Jan 28 2014
My daughter is a 10-year-old living with autism. As I watch both her body and her mind grow, I am hit in many different times and many different ways that my daughter is not a little kid anymore.
Gone is the unsteady toddler on wobbly legs and the silky hair that could be washed with a washcloth. Gone is the little one who at the end of the day would cry a sea of warm tears because she was so tired, but who couldn’t relax enough to fall asleep without my hand stroking her back. Gone is the little child’s whose differences often hid behind chubby cheeks, dimpled elbows, and the world of being a small child.
My daughter is growing very quickly. She’s hit puberty early and even though her capability and maturity levels are consistent with a 7-year-old child, I am having a hard time escaping one simple fact: It won’t be long until my child with autism will soon be an adult with autism. Read the rest of this entry →
Aug 8 2013
“You are not allowed to shave until you are 16.”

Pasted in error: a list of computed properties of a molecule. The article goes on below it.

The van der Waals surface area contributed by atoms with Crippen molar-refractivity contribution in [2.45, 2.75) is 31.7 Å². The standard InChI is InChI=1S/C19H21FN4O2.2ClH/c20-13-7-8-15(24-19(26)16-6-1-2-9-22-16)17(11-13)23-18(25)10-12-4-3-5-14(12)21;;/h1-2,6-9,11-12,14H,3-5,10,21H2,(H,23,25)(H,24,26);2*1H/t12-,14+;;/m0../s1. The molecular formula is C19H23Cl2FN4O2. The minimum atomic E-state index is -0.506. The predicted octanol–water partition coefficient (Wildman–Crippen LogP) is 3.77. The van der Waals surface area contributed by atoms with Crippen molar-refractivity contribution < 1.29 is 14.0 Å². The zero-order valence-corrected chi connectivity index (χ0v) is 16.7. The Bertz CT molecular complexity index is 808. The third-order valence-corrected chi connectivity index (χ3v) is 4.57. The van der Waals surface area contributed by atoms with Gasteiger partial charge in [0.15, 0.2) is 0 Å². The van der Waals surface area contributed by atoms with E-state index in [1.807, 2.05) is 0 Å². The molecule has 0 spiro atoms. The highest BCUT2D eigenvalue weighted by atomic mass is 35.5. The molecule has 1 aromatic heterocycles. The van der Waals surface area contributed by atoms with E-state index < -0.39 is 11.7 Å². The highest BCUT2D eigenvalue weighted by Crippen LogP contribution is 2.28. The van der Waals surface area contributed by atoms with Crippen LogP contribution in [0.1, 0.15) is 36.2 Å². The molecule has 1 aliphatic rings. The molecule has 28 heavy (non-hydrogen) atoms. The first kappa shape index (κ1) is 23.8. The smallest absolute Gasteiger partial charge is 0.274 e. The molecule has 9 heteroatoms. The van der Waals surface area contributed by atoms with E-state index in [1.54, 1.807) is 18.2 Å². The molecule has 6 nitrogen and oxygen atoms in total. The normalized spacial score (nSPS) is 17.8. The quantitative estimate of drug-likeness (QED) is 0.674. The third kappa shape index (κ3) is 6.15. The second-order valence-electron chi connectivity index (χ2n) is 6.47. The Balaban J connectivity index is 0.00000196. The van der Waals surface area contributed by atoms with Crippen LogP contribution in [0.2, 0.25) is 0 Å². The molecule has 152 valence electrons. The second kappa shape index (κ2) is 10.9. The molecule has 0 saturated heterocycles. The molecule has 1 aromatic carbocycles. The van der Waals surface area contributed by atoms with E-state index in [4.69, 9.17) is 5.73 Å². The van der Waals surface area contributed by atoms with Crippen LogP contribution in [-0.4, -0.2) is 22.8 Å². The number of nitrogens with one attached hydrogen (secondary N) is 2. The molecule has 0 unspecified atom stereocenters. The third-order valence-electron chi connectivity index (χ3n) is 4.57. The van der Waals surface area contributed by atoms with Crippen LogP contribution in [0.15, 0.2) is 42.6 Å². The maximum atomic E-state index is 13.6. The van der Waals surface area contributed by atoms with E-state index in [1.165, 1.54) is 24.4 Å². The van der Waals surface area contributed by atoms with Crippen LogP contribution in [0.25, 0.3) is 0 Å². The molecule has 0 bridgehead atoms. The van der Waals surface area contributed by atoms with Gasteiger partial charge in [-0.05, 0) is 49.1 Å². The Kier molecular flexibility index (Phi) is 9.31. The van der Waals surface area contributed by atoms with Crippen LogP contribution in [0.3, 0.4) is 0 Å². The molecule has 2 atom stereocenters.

“Because once you start, you’ll never be able to stop.”
“And never–no matter what–never shave above your knee.”
I know, from the unscientific surveying of my contemporaries, that I was not alone in receiving such cautionary wisdom about shaving. But it makes me wonder where our mothers obtained this advice. Was it from their mothers? From their own experiences? From some outdated, antiquated, musty teen etiquette handbook? Read the rest of this entry →
Apr 11 2013
While the world of autism is talking, blogging, and arguing about Autism Awareness Month, over here we have been dealing with another kind of awareness. One in which autism, like with a lot of other things, brings challenges, not just to Maya, but to me as her mom.
A few months ago I wrote a post about how I and everyone around me were noticing changes in my daughter and my fears about how to talk about it with her. Read the rest of this entry →